Monday, April 23, 2012

GSD type I vs GSD type III: Cornstarch vs ketones

Very briefly: I hit this by accident. Some time ago there was an exchange of comments about whether VLC eating might function as a management for Glycogen Storage Disease type I, von Gierke's disease. I think the question was firmly, and possibly incorrectly, settled by mnature pointing out that raw cornstarch was THE answer. No choice. I realise GSD type III is not GSD type I, but many of the clinical signs are the same, especially hypoglycaemia. There is choice in type III.

The group have tried a high protein diet to provide hepatic glucose from gluconeogenesis, a mildly ketogeneic diet to AVOID providing exogenous glucose because it just drops in to a bottomless pit of stored glycogen and some synthetic ketones à la Veech to provide some glucose-independent ATP.

Just a case report, it worked. So far so good. Interesting.

Peter

PS The new blogger format. I hate it. Can you make the links live in preview????

35 comments:

tess said...

re: PS -- i hate the new interface, too! and i couldn't make the links work in preview even before the change....

donny said...

I posted this to the earlier post about GSD and ketosis;


Hi all.

http://www.jpeds.com/article/S0022-3476(73)80531-1/abstract

Just an abstract, but it doesn't look promising...
---------------------------------

On fasting, subjects with Type I glycogenosis had lower concentrations of β-hydroxybutyrate than did control patients matched for age and degree of hypoglycemia. Also a ketogenic diet provoked less ketosis and the disposal of a standard intravenous load of β-hydroxybutrate was slower than in normal children. These findings indicate that, contrary to what has been widely believed, patients with Type I glycogenosis are less prone to ketosis than are normal children.
--------------------------------

So I wonder is glucose 6 phosphatase deficiency is causative?

Hepatic over-sensitivity to insulin might explain hypoglycemia, poor access to glycogen stores, failure to go into ketosis. Perhaps low insulin levels, caused by the poor release of glucose by the liver, is what inhibits ketone use in other tissues?


http://www.museumstuff.com/learn/topics/Von_Gierke_disease::sub::Metabolic_Pathophysiology

-------------------------------
Chronic hypoglycemia produces secondary metabolic adaptations, including chronically low insulin levels and high levels of glucagon and cortisol.-------------------------------------------

Today me again. At the time I thought this bit made it look bad for a ketogenic diet;

-----------------------
and the disposal of a standard intravenous load of β-hydroxybutrate was slower than in normal children.
----------------------------
But it seems pretty no-brainer to suppose that children who have trouble getting into ketosis in the first place would tend to dispose of intravenous ketones more slowly after an acute load--wouldn't make sense for the metabolism to wrap itself around ketones until some actually start showing up on a regular basis. Any ketones that did show up before such exposure might be particularly precious and conserved.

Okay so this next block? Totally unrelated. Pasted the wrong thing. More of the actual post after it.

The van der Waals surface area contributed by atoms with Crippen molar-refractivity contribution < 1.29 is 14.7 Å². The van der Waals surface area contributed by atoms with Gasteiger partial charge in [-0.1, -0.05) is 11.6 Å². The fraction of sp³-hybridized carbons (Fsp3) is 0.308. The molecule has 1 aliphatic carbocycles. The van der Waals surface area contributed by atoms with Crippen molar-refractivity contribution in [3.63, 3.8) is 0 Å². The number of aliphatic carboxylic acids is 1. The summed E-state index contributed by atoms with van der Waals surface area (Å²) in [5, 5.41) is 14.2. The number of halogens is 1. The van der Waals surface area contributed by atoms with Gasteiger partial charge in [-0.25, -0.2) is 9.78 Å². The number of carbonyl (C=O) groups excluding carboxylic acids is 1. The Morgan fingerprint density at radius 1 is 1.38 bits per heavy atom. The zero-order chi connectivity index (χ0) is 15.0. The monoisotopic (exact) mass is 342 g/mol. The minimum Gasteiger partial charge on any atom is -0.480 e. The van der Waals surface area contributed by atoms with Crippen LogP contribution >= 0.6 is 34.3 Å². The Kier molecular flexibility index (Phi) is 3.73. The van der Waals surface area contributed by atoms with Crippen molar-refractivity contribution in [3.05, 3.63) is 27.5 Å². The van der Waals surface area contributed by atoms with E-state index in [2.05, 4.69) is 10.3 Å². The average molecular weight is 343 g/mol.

Peter said...

Donny, perhaps this makes a case for Veech's ketone esters... Give them for a week to induce production of beta hydroxybutyrate dehydrogenase, which I can't see a lot of use for if you are innately bad at producing ketones due to intense insulin sensitivity, then see what happens. To me the good aspect of the GSD III paper is that people are thinking and acting outside of the cornstarch box. If pushed by a fatal therapeutic failure in the cornstarch approach to type III that is...

Peter

ItsTheWooo said...

I am refusing to use the new blogger interface. REFUSING. It is part of my mission to hasten my development into a old bat that laments the novelty of modernity.

There is an option to REFUSE, if you like me puke at all these websites trying to macintosh-ize every frigging thing, with crisp white backgrounds and a lack of meaningful words to describe functions.

Peter said...

Ah, you CAN refuse. Phew.

Peter

Peter said...

Uh, no you can't. Duh.

Galina L. said...

@Peter, it is about migraine issue. As I commented before mine got better on ketogenic diet but not gone completely. I din't have migraines in ketogenic state when I travel, after major stress, obviously if I din't eat in time, but the most difficult migraine reason to take care of was the hormonal (changes associated with menstrual cycle). So far it looks like the supplement Taurine suggested by the Wooo http://itsthewooo.blogspot.com/search?q=taurine
has the ability to prevent migraine in that case for me. I decided to let you know because it could be useful for your wife.

Peter said...

Thanks Galina, we will give it a try.

Sam Knox said...

There's always Wordpress.

You can transfer posts from Blogger to Wordpress.

http://en.support.wordpress.com/import/

ItsTheWooo said...

@Peter
at www.blogger.com/home, there is a little "gear" icon, underneath your name/picture. Click the gear and then choose the option "old blogger interface" and viola, we have averted the HORRIBLE UP[down]GRADE.

john said...

Peter you should see what happens to beta hydroxybutyrate dehydrogenase when you add surface receptor cold to the mix. It makes ketogenic diet fire up like a Ferrari.

Peter said...

Its:

"The old Blogger interface will be removed in the coming month." Sigh

john,